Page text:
them than' old 78's did. Clearly the whole
idea of "reprocessed stereo" has gotten
out of hand, and the buyer must have
some knowledge of what records where
originally available in stereophonic disc
or tape form and which were not, be-
fore he can tell whether a reissued record
is true stereo or not.
This naturally leads to the question

Fortunately, the record industry is
beginning to see the light: some record
companies have begun to reissue old per-
formances on their low-priced issues,
having the dual result of making some
cherished old performances available
once again while at the same time often
making the low-priced lines more worthy
of investigation than the high-priced
ones. In this respect may be cited RCA
Victor's "Victrola," Mercury's "Wing
Series," and London's "Richmond." In
all cases, as noted earlier, the buyer
should guard against buying. "electrons
stereo" not labelled as such, although
Victrola and Mercury Wing in particu-
lar do include some genuine stereo rec-
ords of fairly recent vintage (leaving it
up to the record salesperson to be able to
inform the prospective buyer which are
true stereo anid which are not).
Nevertheless, many of these old per-
formances still remain lost to us, includ-
ing almost all of the Koussevitsky leg-
acy. Fans of Koussevitzky and Toscanini
(to name just two of the conductors of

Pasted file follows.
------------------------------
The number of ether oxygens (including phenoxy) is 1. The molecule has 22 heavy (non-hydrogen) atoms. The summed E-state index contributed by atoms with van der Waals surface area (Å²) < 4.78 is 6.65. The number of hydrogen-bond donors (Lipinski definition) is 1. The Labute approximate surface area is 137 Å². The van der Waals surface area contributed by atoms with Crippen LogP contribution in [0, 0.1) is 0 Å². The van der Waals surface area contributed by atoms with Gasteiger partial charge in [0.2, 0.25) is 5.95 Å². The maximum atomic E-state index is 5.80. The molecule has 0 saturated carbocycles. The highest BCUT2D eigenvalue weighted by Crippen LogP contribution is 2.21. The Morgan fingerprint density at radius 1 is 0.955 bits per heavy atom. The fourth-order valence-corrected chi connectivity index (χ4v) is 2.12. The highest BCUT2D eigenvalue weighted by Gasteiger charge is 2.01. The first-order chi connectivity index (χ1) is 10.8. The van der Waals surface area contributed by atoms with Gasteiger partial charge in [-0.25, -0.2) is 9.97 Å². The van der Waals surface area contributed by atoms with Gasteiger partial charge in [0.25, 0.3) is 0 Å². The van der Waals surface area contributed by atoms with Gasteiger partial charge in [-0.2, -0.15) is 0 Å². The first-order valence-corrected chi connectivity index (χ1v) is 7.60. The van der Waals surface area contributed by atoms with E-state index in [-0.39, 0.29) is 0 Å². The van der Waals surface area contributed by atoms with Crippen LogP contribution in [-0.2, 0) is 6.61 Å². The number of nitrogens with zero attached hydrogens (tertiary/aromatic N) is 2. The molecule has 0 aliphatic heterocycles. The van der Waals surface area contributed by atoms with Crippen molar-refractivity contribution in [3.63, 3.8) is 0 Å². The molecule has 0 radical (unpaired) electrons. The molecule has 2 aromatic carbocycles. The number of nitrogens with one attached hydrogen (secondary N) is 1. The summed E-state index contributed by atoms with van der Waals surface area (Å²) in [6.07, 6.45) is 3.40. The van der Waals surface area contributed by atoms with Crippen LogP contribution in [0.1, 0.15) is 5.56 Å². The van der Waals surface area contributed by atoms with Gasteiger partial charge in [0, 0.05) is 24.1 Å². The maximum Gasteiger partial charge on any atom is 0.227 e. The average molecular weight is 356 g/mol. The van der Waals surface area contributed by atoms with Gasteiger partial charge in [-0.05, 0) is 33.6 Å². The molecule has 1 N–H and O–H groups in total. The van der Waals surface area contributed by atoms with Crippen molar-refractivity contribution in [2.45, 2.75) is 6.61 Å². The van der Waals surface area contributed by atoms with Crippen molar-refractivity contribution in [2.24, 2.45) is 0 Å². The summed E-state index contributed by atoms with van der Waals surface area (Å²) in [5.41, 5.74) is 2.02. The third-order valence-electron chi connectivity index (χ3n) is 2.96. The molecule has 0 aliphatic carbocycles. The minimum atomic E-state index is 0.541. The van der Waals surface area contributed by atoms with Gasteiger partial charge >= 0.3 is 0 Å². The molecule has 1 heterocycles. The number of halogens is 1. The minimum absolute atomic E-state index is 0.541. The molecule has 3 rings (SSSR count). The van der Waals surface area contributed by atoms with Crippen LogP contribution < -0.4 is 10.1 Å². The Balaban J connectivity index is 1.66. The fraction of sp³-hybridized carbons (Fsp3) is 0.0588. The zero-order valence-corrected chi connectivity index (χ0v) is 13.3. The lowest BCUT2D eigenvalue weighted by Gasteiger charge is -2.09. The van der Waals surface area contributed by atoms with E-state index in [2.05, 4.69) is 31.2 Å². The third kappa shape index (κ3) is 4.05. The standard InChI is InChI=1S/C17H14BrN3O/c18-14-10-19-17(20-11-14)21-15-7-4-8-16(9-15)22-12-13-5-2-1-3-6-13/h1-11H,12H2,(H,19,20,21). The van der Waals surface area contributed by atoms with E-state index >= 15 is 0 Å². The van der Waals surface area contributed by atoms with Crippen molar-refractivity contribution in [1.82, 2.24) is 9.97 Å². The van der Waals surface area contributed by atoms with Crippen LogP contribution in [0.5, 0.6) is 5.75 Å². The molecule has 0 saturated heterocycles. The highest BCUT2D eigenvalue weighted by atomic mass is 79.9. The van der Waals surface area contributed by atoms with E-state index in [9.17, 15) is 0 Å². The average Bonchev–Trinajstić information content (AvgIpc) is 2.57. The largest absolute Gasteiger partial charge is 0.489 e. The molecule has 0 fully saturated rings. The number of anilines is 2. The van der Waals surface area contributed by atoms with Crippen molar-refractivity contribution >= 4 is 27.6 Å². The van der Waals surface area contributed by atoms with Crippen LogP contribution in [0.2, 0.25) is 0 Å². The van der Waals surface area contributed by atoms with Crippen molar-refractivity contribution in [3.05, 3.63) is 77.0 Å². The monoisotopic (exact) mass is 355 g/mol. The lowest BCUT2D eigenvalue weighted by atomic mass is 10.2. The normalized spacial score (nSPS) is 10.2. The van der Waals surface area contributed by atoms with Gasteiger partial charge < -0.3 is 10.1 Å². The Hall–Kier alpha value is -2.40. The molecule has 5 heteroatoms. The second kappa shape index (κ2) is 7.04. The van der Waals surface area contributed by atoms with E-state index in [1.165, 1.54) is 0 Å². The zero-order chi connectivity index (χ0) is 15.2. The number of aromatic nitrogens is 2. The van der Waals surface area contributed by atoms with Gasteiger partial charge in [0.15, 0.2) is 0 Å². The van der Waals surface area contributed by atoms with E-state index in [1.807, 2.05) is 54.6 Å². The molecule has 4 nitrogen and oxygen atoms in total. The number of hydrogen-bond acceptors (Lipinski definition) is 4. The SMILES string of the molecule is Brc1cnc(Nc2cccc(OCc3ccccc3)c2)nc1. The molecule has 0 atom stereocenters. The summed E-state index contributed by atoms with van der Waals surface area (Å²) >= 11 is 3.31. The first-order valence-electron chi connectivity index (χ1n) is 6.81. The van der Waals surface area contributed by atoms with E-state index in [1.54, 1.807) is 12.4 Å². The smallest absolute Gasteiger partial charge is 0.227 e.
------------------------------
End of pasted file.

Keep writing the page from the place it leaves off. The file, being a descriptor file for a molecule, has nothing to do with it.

yore whose records have been shadowed
by new stereo versions) will generally
claim quite heatedly that nothing since
then has topped the performances of
the old masters. And quite ofen they are
right: there are innumerable perform-
ances which simply will not ever be re-
?placed, although they might be dupli-
cated in stereo (and each collector has
his own -ideas of which performances
THE MICHIGAN DAILY MAGAZINE

GUSTAV MAHLER, Symphony No. 1
in D Major. Georg Solti conducting
the London Symphony Orchestra.
LONDON stereo CS 6401, $5.98
(monaural CM 9401, $4.98).
SPEAKING AS ONE who has thus far
been quite able to resist the impulse
to proclaim all of Bruno Walter's inter-
pretations as the "last word," I am grati-
fied to report that this new London ver-
sion of Gustav Mahler's First Symphony
demonstrates beyond the shadow of a
doubt what a truly fine Mahler interpre-
tation can sound like. Although Walter's
rendition is not the worst to be had, it
is practically definitive compared to Sir
Adrian Boult's, for example), one need
only take score in hand and compare
Walter's and Solti's readings to see which
is the more praiseworthy after all.
The most obvious indication of the two
conductors' comparative respect for the
score is the fact that Solti observes the
repeat of the first movement exposition,
while Walter not only eschews that one
(which is not too commonly observed)
but also totally ignores the repeat of the
scherzo exposition (and is, as far as I
know, the only conductor to do so---in
spite of the fact that it is supposedly he
that all other conductors of Mahler must
look up to).
I shall not bother to waste precious
space pointing out all those instances in
the two respective recordings where Solti
is simply paying attention to the dynamic
markings in the score and Walter is not
(resulting in some really ethereal ppp's
from Solti where Walter more nearly ap-